Every radio station should be building a text message list. Text message lists are inexpensive ways to stay engaged with your P1 listeners. It is far easier for listeners to opt in to a text message list than give you their email address when they are out and about with nothing but their mobile phones. This means that text message lists are perfect for concerts, sporting events, and other on-premise promotions.
Use a specialized service to set up your text message database. You will want to reserve a keyword, such as your call letters. (There is a small monthly fee for this.) When people text that word to your services dedicated number, they will automatically be signed up for the list. For example, if they text “WKRP” to the number 55555, they will have joined the list.
Once you have set up an account with a text message service and reserved your keyword, you need to get word out about your text message list. For example, you need to tell your listeners to “Text WKRP to 55555 to win cool prizes.”
Beware of the Text Message Trolls
A word of warning: Several radio broadcasting companies have been slapped with fines because they sent out mass text messages in a manner that did not conform with applicable laws. With text messaging in particular, there are “trolls” that subscribe to lists in the hope that a company will run afoul of the law so that they can seek payment. Always consult your legal team before initiating any text message strategy to ensure that your station does not run into any issues.
One way to sidestep problems may be to use your text message service to immediately encourage people to subscribe to your email newsletter. For example, when people text “WKRP’ to the number 55555, they will immediately receive a message that says “Reply with your email address to subscribe to our mailing list.” By doing this, you can take advantage of text messaging, but still use email as the primary communication method, thereby avoiding the trolls.
But seriously, check with your lawyers first.
Here are ten ways to get that message out to your listeners:
1. On-Air Contests
The era of “Caller #9” is over. Instead, require listeners to text in to enter a contest. Your promotions department can log into your text message service to pick or winner, or even set it up to automatically text one random entrant a winning text message.
The downside? You don’t get to air a caller telling you “which station hooks you up with all the cool swag!”
The upside? You capture the phone number of every single listener who enters the contest.
2. On-Site Contests
At on-site promotional appearances, don’t ask listeners to write their email address on a slip of paper with a golf pencil. Your promotions staff has better things to do than enter those email addresses into your database by hand. Instead, require entrants to text in to win, just as you would with an on-air contest.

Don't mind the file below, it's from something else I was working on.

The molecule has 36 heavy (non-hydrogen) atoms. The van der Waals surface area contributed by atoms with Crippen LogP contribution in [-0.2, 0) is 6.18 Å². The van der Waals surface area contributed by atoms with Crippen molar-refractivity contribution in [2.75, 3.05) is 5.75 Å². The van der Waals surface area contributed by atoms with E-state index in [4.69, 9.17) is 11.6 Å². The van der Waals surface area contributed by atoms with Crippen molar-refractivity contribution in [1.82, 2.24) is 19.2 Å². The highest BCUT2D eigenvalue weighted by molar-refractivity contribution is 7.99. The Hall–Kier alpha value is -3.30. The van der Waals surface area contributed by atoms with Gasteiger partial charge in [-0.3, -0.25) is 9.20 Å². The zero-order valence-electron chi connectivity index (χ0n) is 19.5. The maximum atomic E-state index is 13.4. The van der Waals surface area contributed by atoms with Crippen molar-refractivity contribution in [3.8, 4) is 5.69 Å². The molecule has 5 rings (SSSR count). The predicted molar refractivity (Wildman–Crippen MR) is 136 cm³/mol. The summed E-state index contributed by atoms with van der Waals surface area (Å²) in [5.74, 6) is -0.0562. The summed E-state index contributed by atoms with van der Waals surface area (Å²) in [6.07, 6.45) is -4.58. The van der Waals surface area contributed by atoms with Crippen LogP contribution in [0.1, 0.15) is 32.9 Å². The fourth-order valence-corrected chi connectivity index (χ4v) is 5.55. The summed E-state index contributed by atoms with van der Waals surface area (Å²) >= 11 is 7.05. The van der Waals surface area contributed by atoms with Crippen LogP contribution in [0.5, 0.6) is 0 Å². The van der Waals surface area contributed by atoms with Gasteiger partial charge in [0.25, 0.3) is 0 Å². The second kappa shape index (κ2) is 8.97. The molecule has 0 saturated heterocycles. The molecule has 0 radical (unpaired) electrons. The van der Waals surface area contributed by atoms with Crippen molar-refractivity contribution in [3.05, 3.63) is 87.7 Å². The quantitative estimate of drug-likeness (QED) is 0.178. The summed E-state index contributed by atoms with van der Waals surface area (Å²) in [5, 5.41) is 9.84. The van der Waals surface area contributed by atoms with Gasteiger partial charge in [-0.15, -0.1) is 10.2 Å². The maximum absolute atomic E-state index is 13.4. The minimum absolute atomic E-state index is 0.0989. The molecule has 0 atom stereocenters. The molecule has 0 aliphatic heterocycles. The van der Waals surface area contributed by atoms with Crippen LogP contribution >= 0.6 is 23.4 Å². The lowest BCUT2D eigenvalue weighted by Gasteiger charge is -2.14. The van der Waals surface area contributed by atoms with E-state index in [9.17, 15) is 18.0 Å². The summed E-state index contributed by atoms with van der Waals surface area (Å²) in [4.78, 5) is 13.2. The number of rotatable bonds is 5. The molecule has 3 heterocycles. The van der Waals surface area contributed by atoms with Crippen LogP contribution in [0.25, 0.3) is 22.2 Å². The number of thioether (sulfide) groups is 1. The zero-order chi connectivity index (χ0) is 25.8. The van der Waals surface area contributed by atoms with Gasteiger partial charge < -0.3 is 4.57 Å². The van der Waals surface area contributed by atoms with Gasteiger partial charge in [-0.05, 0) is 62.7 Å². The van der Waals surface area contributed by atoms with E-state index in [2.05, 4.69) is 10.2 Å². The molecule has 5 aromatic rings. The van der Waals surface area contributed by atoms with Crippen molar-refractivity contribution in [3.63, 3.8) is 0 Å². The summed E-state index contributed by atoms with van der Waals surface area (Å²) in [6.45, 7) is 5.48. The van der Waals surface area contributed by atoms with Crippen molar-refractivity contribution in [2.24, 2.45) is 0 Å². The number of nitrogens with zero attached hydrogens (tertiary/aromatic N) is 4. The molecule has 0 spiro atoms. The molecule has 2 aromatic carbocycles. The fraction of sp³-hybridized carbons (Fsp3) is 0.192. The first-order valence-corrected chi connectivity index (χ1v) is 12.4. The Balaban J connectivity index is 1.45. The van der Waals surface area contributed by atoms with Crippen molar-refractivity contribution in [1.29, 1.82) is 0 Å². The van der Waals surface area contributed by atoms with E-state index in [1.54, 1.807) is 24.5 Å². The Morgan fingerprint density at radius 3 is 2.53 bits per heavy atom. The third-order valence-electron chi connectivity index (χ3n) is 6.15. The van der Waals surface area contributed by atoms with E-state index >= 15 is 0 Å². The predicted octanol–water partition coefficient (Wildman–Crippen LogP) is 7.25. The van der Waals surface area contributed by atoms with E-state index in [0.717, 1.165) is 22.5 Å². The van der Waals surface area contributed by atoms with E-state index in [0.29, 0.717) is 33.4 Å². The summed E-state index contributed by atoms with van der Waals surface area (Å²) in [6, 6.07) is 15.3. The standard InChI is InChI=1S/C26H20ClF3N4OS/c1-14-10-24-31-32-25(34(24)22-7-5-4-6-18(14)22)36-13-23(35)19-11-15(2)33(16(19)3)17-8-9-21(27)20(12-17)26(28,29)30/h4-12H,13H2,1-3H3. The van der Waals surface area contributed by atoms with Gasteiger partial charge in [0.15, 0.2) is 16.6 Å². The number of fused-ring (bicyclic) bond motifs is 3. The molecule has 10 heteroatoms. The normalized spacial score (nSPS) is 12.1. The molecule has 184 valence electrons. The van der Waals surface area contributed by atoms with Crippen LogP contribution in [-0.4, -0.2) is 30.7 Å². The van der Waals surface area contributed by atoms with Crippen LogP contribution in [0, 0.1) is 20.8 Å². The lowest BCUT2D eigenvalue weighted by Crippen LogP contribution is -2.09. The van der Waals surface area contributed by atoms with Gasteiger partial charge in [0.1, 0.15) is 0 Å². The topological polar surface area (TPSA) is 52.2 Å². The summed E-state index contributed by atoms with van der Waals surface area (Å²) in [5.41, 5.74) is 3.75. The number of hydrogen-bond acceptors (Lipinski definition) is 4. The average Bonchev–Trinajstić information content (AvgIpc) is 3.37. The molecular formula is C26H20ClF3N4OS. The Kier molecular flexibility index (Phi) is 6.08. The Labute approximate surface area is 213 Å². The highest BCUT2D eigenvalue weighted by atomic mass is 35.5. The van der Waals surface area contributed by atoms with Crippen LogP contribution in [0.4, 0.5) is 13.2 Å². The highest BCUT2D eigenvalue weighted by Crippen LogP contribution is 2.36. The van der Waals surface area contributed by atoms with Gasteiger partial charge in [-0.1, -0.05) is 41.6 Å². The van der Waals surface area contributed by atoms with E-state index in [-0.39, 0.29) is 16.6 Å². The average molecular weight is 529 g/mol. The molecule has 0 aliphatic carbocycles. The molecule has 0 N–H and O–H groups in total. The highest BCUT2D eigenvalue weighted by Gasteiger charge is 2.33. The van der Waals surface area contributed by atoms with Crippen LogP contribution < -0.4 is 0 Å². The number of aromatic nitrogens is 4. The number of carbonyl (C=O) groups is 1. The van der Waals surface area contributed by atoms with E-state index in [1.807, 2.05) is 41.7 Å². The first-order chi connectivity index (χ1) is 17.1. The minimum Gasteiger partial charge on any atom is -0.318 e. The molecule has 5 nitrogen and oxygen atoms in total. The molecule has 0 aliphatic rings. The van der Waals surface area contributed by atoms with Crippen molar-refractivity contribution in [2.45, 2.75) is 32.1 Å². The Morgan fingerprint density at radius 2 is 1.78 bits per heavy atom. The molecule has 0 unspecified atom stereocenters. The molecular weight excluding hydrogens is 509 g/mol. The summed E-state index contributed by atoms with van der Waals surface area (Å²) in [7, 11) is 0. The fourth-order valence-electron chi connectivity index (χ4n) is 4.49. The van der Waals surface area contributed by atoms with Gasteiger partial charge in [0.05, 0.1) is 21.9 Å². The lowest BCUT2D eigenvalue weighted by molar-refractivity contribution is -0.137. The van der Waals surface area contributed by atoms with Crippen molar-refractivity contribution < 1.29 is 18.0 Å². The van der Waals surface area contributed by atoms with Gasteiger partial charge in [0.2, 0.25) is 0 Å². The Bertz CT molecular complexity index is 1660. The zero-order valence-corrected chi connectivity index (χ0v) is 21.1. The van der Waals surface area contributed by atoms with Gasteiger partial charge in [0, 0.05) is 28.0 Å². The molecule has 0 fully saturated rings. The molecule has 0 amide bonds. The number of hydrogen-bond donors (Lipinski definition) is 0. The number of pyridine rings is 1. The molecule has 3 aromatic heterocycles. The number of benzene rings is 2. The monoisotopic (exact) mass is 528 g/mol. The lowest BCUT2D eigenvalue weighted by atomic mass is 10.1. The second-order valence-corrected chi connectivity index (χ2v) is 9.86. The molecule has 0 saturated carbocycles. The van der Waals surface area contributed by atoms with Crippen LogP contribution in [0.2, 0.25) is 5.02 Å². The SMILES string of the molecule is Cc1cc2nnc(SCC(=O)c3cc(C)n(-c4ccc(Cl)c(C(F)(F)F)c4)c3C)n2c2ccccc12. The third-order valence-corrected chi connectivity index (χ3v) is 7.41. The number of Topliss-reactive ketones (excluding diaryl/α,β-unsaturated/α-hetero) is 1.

If the local car dealership still likes to see that old prize wheel in their parking lot, no problem; just ask people to opt in to the text message list and show you the welcome message that is automatically sent back for a chance to spin.
Cue the station voice: “Want to join our email list? Text WKRP to 55555.” Rotate once per hour.
4. On-Stage Intros
When your DJ gets on stage to introduce the headliner at the next concert, make sure they tell people to pull out their phones and text in.
5. T-Shirts, Bumper Stickers, and Keychains
The great thing about the phrase “Text WKRP to 55555” is that it’s short enough to fit on every piece of promotional merchandise you give away.
6. The Station Vehicle
When you get that vehicle wrapped, include the text message instructions on all four sides of the van.
7. Banners and Signage
Yup. Here, too.
Wristbands are cheap. Print up several thousand with text message instructions on them and give them to your local concert venue to use when your artists come to town.
9. Artist Interviews
Got an interview with a big artist? Allow people to text in with a question that they want asked (“Text ‘WKRP and your question to 55555’ and maybe we’ll ask them on the air.”). Everybody who submits a question will be signed up for the list, and you’ll get a list of great ideas. You can even give prizes out to listeners if you use their questions.
Planning a big outdoor, print or TV campaign? Include your radio station’s text message instructions.
A version of this column first appeared on SethResler.com.
More Digital Tips
- How to Write a Social Media Policy for Your Radio Station
- You’re a Radio DJ. You’ve Lost Your Job. How to Take Control of Your Online Presence.
- How to Run a Weekly Website Meeting for Your Radio Station
- 20 Ways to Use Twitter’s #FollowFriday Meme to Engage Your Radio Station’s Community
- Ask These Two Questions Before Every Radio Station Promotion
Latest posts by Seth Resler (see all)
- CES for Radio Podcast: Samsung at CES 2018 - February 22, 2018
- Your Radio Station Staff Should Have These Images on Hand - February 16, 2018
- CES for Radio Podcast: The Evolution of In-Home Entertainment - February 15, 2018